So for the last month or so, Publishing and its co-editors Nicolette Barischoff, Rivqa Rafael, and Djibril al-Ayad have been fundraising for a new pro-paying speculative fiction anthology.

Problem Daughters is a collection that seeks to amplify the voices of women who are sometimes excluded from mainstream feminism. It will be an anthology of beautiful, thoughtful, unconventional speculative fiction and poetry around the theme of intersectional feminism, focusing on the lives and experiences of marginalized women, such as those who are of color, QUILTBAG, disabled, sex workers, and all intersections of these.

If that sounds like your bag, fundraising for the anthology–plus a whole bunch of other awesome perks–is still available at IndieGoGo for the next three-ish weeks. You can grab yourself a copy for the low-low price of $5. Five bucks! To support marginalised voices and kickass feminist literature. I mean, why wouldn’t you?

Well, fine. If you still need convincing (or even if not), then Djibril al-Ayad is here with smart words to explain a little more1

What makes you—as a publisher of social-political fiction—decide that a book needs to exist? What do you think Problem Daughters will add to the conversation of feminist literature that more generally themed pro-woman anthologies cannot?

I think this question credits me as a publisher with too much proactivity in this process! Or rather—there are obviously many many books that need to exist (for every one by majority straight, white, abled, anglophone, middle class, Christian/secular cis male there should be a HUNDRED others by, for, and about marginalized groups) in an ideal world—as a small press we can’t publish all of those, or even themed anthologies in all the important neglected areas of speculative fiction, so we don’t even try to be comprehensive or representative. Rather, we publish when we have a good idea, or better, when someone we’d love to work with comes to us with a good idea. Problem Daughters is like this: I think it’s an incredibly important topic (not the only one) and that it will fill a significant gap in feminist and pro-women fiction, albeit not the only such gap, and nor will it be the only thing filling it. In too many pro-woman or FeministSF venues, having stories that replace the straight-white-abled-men protags with straight-white-abled-women protags seems to be good enough—and that’s not even counting venues that are explicitly hostile to trans women, to sex workers, to veiled women, etc., or who think it’s possible to be feminist while also being racist, classist or homophobic.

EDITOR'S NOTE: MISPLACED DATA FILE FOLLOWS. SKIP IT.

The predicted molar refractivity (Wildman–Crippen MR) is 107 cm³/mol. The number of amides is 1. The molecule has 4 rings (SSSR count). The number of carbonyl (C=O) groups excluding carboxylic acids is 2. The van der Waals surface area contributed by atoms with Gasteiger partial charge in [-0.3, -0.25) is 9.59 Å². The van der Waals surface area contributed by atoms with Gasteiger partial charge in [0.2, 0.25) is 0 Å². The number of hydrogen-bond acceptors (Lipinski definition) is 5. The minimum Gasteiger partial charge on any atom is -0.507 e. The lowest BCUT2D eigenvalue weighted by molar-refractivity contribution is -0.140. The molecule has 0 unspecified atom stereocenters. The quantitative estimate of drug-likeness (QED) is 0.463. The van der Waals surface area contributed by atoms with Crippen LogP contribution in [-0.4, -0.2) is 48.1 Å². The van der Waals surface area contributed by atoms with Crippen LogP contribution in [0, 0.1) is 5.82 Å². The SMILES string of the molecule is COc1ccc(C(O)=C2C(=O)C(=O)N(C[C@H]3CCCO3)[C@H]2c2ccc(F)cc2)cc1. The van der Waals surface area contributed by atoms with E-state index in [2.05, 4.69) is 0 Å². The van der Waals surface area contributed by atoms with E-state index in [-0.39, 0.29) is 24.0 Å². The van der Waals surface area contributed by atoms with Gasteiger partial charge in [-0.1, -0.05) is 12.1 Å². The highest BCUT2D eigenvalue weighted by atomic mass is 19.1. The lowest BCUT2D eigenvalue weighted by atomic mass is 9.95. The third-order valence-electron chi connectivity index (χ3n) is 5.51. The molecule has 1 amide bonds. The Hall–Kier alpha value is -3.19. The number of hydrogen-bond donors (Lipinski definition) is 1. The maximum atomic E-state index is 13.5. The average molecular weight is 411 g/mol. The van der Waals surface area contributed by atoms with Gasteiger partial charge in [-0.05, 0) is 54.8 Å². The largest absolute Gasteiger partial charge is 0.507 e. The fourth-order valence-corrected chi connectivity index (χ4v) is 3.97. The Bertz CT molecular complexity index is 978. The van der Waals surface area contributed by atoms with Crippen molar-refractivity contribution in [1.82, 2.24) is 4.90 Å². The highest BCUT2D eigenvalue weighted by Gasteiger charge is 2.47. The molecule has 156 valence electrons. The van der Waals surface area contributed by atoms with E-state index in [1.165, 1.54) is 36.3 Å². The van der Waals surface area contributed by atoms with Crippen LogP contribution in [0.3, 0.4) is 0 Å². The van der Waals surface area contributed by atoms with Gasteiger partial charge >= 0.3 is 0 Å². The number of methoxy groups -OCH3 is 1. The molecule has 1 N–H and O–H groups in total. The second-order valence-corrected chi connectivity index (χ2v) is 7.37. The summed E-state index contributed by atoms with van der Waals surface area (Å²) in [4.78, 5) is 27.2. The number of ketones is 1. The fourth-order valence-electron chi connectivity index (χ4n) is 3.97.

I think focussing on marginalized and excluded voices has two effects, both positive: one, it helps in however tiny a way to counter the neglect these viewpoints have faced from mainstream feminist venues; and two, a specifically themed anthology like this calls attention to that neglect, that marginalization and hostility, which hopefully educates some people on the need to combat it.

What kinds of stories would you most like to see in Problem Daughters? For you, is this anthology primarily about amplifying the voices of intersectional feminist authors, or giving us stories of intersectional feminist protagonists?